The Bank of Ghana (BOG) is to begin scrutinizing compensation policies for chief executive officers, key management personnel, and board of directors of universal banks.
Dr Ernest Addison, the Governor of the BOG, who announced this, said the Central Bank would work with the universal banks to align compensation with overall bank performance by linking it to clear parameters, including the quality of a bank’s assets.
He said to ensure transparency, banks would be required to publish Value Added Statements disclosing details of the compensation packages of key management personnel and board of directors separately from total employee compensation.
That, Dr Addison said, was to ensure that banks did not pass on their operational inefficiencies and overhead costs to their clients.
He said to further deepen transparency in the determination of lending rates, banks would be required to develop and publish a clear framework on the risk premium build-up that impacts on an individual borrowers’ credit profiles.
This is expected to provide borrowers with a more-informed basis for negotiating lending rates with their banks and enhance transparency in the credit delivery process, while promoting responsible credit behaviour from borrowers.
Meanwhile, the Bank of Ghana is to set aside two per cent of the banks’ primary reserve to support targeted lending to Small and Medium Enterprises (SMEs) as part of the Enterprise Credit Scheme announced in the 2020 Budget.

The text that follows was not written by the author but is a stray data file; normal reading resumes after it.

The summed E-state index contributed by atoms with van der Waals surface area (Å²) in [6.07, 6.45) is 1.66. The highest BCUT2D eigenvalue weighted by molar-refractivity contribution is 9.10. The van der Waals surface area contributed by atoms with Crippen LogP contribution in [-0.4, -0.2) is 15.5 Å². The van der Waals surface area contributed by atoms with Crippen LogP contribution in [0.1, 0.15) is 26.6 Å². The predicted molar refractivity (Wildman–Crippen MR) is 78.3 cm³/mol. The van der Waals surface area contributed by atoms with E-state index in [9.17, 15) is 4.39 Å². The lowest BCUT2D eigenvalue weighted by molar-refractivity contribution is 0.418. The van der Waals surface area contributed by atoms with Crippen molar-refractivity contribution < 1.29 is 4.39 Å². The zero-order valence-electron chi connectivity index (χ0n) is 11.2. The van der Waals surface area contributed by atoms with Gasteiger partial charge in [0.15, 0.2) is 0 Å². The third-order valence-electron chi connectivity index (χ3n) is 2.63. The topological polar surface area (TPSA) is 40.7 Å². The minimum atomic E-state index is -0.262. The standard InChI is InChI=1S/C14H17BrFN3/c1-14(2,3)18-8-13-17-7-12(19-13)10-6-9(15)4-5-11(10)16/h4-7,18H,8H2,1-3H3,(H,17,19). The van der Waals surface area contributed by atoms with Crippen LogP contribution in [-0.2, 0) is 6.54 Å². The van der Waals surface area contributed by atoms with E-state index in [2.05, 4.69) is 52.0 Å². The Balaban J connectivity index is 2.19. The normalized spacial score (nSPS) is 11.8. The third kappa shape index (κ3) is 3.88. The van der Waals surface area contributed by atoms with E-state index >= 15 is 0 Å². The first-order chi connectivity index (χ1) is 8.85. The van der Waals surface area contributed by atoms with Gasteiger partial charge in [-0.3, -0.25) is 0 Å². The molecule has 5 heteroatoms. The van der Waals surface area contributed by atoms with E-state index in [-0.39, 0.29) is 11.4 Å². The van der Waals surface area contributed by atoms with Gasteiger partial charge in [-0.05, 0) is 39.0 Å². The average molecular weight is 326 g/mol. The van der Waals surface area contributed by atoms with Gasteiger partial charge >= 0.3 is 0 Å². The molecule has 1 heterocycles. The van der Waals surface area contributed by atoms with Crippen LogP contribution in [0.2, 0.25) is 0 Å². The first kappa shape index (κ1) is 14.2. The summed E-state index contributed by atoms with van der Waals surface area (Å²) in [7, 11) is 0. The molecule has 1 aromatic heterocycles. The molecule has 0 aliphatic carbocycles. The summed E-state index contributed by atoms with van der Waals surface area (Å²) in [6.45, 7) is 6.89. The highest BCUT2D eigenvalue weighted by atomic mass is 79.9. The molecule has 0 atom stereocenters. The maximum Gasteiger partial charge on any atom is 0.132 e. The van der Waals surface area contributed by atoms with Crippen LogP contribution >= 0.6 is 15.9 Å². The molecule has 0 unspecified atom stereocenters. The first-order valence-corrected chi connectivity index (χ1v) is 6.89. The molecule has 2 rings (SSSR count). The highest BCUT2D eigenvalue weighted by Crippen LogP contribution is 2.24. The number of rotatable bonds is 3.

The funds will be held at the Bank of Ghana and made available to banks that participate in the Scheme.
Dr Addison said the move was to support and strengthen the growth of credit to the private sector and boost SMEs activities.
He said the Bank of Ghana would also explore the possibility of setting a minimum loan to deposits ratio to ensure that more deposits mobilised by banks were channeled to viable private sector projects.
The BoG will hold further consultations with the banking industry to determine the impact of such a regulatory measure, and if warranted, determine the level of such a ratio and appropriate monitoring and enforcement mechanisms to promote its effectiveness.
The Bank of Ghana is also putting in measures to reinforce the existing credit infrastructure by, among other things, strengthening enforcement of the credit bureau system under proposed regulations to be made by Parliament pursuant to the Credit Reporting Act of 2007 (Act 726).
There would also be further strengthening of the collateral enforcement mechanism under a new Borrowers and Lenders Bill to improve the quality of loans made by banks and facilitate their recovery.